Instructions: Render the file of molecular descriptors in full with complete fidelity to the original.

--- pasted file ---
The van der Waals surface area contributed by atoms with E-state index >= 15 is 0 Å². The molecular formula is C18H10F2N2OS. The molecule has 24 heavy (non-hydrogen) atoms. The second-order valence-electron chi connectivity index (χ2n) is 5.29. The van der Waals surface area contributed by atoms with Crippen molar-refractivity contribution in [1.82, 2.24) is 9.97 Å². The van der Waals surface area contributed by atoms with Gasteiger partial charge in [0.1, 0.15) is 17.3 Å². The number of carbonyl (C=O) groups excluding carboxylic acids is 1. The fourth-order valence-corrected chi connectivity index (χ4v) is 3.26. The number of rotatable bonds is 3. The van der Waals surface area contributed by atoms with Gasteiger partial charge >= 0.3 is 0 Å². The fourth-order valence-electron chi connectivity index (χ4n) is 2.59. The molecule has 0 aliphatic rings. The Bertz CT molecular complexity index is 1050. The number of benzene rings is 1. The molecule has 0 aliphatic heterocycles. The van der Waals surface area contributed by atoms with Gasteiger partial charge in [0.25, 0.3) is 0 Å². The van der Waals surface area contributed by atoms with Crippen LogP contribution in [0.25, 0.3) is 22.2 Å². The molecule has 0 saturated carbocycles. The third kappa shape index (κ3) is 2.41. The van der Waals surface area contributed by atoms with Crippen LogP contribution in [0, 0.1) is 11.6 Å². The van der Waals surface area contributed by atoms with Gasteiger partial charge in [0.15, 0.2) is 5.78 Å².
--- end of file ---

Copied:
The van der Waals surface area contributed by atoms with E-state index >= 15 is 0 Å². The molecular formula is C18H10F2N2OS. The molecule has 24 heavy (non-hydrogen) atoms. The second-order valence-electron chi connectivity index (χ2n) is 5.29. The van der Waals surface area contributed by atoms with Crippen molar-refractivity contribution in [1.82, 2.24) is 9.97 Å². The van der Waals surface area contributed by atoms with Gasteiger partial charge in [0.1, 0.15) is 17.3 Å². The number of carbonyl (C=O) groups excluding carboxylic acids is 1. The fourth-order valence-corrected chi connectivity index (χ4v) is 3.26. The number of rotatable bonds is 3. The van der Waals surface area contributed by atoms with Gasteiger partial charge >= 0.3 is 0 Å². The fourth-order valence-electron chi connectivity index (χ4n) is 2.59. The molecule has 0 aliphatic rings. The Bertz CT molecular complexity index is 1050. The number of benzene rings is 1. The molecule has 0 aliphatic heterocycles. The van der Waals surface area contributed by atoms with Gasteiger partial charge in [0.25, 0.3) is 0 Å². The van der Waals surface area contributed by atoms with Crippen LogP contribution in [0.25, 0.3) is 22.2 Å². The molecule has 0 saturated carbocycles. The third kappa shape index (κ3) is 2.41. The van der Waals surface area contributed by atoms with Crippen LogP contribution in [0, 0.1) is 11.6 Å². The van der Waals surface area contributed by atoms with Gasteiger partial charge in [0.15, 0.2) is 5.78 Å².